The Importance of Brand Inspections

by | Nov 18, 2022 | Horse Care, Culture

Unique Horse Brands [Photo: submitted]

“A lot of the people I work with are friendly and courteous and are unaware of the importance and the laws behind brand inspecting. The part of this job I like is getting to explain the process and help someone when I can. I’d rather have a livestock owner ask what to do and get them set up in the right direction, then not ask at all,” said Mark Kramer, 37-year veteran brand inspector in McHenry County.

“Branding livestock has been around for at least 4,700 years and likely longer. Studies show that the Egyptians were branding cattle as early as 2700 BC. The Spanish brought the practice to southern Mexico in the 1500s, and the earliest recorded brand in the U.S. was in Texas in 1832. There are some things that progress with time and are worth continuing to utilize and history shows that branding is a tried-and-true option for livestock identification,” according to North Dakota Chief Brand Inspector Corby Ward.

“There is nothing more definitive than an ownership brand. It is hard to dispute whose horse or cow it is when it’s carrying your brand,” said Ward.

Corby Ward, North Dakota Chief Brand Inspector, doing what he loves [Photo: submitted]

“Brand inspections are not only a law in North Dakota, but they protect horse owners in the change of ownership or sale process. If these animals are branded, it is more of a tracking system and makes them easier to find if there are stolen, versus just having your registration papers,” added Kramer.

“A lot of horse owners don’t realize that this proof of ownership only costs $1.50 per head. With horses, a lifetime inspection costs $25 and you can travel anywhere, anytime in the U.S.,” said the brand inspector. Kramer also advised horse owners to check on each state’s or country’s health regulations for import and export of animals.

Kramer explained that every state is different in the U.S. when it comes to their laws and requirements for brand inspections. However, the paper trail from each state is extremely useful from the immediate change of hands of a horse. “Even when people are transporting horses for other people across state lines, it is really important that those horses be brand inspected to protect the owners,” Kramer stated.

Horse Brand on right hip [Photo: submitted]

Before a horse leaves North Dakota’s state lines or as it moves through an auction market, a brand inspection is required – whether or not the horse is branded.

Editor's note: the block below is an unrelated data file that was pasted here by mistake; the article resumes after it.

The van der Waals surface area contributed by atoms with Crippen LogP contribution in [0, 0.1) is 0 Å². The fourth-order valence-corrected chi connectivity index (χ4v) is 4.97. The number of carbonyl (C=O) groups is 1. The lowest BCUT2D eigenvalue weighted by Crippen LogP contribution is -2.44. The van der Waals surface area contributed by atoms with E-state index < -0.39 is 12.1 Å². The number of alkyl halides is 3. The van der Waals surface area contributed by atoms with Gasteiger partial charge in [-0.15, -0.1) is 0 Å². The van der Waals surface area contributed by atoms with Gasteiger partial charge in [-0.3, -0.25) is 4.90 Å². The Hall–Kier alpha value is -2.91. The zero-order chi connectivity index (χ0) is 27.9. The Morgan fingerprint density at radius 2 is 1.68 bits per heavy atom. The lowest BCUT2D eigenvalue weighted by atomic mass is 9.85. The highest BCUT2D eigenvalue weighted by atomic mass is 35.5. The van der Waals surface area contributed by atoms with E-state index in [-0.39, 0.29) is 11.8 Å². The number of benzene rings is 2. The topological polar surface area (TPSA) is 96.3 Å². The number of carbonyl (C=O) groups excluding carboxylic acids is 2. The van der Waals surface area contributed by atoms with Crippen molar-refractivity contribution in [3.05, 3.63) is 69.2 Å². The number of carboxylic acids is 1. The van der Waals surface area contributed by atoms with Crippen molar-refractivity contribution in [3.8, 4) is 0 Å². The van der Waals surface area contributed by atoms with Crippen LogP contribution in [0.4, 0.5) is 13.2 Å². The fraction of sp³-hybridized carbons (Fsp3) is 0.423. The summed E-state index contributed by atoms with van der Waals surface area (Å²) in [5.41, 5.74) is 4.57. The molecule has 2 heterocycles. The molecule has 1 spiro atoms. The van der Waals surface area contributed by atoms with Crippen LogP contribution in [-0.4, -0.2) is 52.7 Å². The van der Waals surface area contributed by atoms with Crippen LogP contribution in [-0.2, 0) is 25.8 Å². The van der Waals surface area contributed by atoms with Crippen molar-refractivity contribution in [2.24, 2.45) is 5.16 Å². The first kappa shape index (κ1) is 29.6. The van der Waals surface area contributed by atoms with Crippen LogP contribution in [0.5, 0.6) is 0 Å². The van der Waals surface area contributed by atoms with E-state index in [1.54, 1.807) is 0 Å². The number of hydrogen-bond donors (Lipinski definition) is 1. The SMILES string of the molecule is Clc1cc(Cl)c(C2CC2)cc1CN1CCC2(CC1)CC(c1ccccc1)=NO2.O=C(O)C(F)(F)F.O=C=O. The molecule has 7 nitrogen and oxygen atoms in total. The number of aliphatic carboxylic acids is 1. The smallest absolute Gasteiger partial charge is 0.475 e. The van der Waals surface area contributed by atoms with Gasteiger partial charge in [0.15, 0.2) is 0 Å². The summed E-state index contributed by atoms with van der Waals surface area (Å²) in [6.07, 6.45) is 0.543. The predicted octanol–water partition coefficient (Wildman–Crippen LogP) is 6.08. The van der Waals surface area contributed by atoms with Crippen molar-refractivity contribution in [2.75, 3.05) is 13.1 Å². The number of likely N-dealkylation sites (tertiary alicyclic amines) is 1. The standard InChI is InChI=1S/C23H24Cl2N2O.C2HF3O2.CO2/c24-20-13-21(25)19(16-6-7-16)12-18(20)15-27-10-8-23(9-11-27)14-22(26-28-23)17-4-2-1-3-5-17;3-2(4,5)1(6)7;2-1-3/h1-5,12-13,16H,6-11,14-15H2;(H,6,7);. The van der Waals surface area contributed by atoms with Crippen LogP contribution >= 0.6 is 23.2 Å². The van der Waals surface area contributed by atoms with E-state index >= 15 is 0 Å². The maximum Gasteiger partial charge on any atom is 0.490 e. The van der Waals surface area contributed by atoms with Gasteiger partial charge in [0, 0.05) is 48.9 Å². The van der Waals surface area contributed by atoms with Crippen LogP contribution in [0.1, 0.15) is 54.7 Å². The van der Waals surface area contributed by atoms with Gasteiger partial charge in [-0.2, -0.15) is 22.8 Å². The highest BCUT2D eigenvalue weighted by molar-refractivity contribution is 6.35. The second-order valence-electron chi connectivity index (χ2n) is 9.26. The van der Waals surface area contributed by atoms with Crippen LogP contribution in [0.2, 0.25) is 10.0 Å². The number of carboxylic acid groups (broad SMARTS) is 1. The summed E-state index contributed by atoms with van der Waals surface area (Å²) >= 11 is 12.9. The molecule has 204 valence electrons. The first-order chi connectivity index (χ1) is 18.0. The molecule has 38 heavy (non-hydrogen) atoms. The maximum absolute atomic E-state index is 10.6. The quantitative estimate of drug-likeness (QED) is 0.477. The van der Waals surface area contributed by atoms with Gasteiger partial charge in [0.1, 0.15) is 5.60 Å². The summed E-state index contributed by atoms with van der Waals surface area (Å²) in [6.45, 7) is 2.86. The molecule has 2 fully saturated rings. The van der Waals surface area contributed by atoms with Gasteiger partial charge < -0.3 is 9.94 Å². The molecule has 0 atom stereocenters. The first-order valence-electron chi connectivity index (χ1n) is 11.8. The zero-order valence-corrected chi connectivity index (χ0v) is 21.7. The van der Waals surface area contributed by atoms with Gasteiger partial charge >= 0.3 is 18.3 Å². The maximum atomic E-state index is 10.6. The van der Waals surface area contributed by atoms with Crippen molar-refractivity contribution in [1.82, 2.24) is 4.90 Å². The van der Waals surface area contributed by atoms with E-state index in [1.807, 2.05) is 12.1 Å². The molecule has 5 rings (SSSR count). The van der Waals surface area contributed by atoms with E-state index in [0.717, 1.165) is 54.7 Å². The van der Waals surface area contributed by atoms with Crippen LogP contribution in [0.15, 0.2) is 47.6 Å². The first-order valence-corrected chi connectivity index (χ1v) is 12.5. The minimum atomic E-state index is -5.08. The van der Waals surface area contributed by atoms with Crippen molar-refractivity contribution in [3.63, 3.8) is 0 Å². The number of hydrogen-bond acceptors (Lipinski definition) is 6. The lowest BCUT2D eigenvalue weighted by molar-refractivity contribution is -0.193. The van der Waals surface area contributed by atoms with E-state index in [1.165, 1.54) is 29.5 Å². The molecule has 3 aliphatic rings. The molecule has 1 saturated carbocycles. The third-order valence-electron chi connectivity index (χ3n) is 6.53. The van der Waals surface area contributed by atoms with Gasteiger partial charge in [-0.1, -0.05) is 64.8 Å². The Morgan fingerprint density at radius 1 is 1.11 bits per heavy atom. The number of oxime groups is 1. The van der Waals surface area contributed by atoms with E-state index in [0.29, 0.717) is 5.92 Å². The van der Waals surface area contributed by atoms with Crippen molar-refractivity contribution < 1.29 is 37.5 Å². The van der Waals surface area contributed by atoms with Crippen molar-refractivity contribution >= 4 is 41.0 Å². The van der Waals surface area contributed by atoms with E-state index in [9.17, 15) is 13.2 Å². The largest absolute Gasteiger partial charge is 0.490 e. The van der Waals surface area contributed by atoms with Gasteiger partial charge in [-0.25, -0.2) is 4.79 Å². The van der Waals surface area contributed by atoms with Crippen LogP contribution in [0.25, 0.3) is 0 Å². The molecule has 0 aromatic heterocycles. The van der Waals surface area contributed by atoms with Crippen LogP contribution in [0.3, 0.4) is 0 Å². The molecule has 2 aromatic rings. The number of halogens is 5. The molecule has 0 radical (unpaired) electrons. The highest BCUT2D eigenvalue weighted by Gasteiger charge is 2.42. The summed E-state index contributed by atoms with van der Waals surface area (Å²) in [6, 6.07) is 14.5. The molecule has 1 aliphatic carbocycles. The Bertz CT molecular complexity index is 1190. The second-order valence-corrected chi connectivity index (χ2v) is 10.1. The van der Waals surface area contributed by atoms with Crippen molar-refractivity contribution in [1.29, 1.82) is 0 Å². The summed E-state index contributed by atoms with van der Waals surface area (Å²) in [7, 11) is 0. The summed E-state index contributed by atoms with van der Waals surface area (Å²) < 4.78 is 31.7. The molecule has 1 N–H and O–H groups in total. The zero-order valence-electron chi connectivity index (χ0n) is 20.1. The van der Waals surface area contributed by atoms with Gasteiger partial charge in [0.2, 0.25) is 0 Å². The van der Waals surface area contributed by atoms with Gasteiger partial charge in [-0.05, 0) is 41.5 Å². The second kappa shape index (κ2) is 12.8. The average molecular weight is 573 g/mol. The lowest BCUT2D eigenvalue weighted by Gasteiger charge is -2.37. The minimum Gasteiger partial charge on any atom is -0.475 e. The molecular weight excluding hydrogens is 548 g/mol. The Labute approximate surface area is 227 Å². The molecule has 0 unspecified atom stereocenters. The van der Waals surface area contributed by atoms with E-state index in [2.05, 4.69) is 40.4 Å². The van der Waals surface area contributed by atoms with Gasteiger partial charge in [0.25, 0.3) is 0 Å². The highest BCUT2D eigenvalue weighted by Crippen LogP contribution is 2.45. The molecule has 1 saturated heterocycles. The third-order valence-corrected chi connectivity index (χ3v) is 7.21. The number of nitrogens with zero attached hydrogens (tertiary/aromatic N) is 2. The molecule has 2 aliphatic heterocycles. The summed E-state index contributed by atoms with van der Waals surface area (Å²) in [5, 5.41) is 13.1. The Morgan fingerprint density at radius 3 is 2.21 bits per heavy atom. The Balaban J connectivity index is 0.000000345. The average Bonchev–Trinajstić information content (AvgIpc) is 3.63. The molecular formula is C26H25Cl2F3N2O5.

Kramer explained that each state has its own patrol people that can stop horse and stock trailers anytime to check paperwork. “There are different regulations at the border of Canada, so always check ahead, but a lifetime brand inspection usually gives you access to cross the border,” Kramer expressed.

“Horses are worth so much more than they used to be, even from five years ago. Having the proper paperwork in place only protects the investment of a horse further,” explained Kramer.

When looking into acquiring a brand, the North Dakota Stockmen’s Association website notes that each brand is individual to the position on the animal. Brands must be used exactly as pictured on the brand card in the exact location. Livestock sold or consigned any other way than how the brand is recorded will cause the brand inspector to hold the proceeds of the sale. The Stockmen’s Association advises to not order branding irons until you receive your brand card.

“It’s easy to get caught up in the moment, fall in love with a horse and money moves so quickly. When you find that perfect horse and purchase it, always make sure you get legal proof of ownership along with it,” said Kramer. North Dakota Century Code requires livestock sellers to provide purchasers legal proof of ownership within 15 days.

Kramer is a long-time member to the agriculture and livestock community of North Dakota. Born and raised in Denbigh, the cowboy was looking for a job opportunity when he first began this career.

Kramer on the job [Photo: submitted]

Kramer explained that he has gotten to meet a lot of different people and have been in different circumstances along the way and finds that interesting. “I feel good when I get to help someone out with finding a paper trail or writing up a lifetime brand inspection,” confirmed Kramer.

Currently, Kramer resides in Granville where he farms and ranches on the side for some other locals, and he said working in agriculture and with livestock is just a way of life for him.

For more information or questions, visit or reach out to your local brand inspector.

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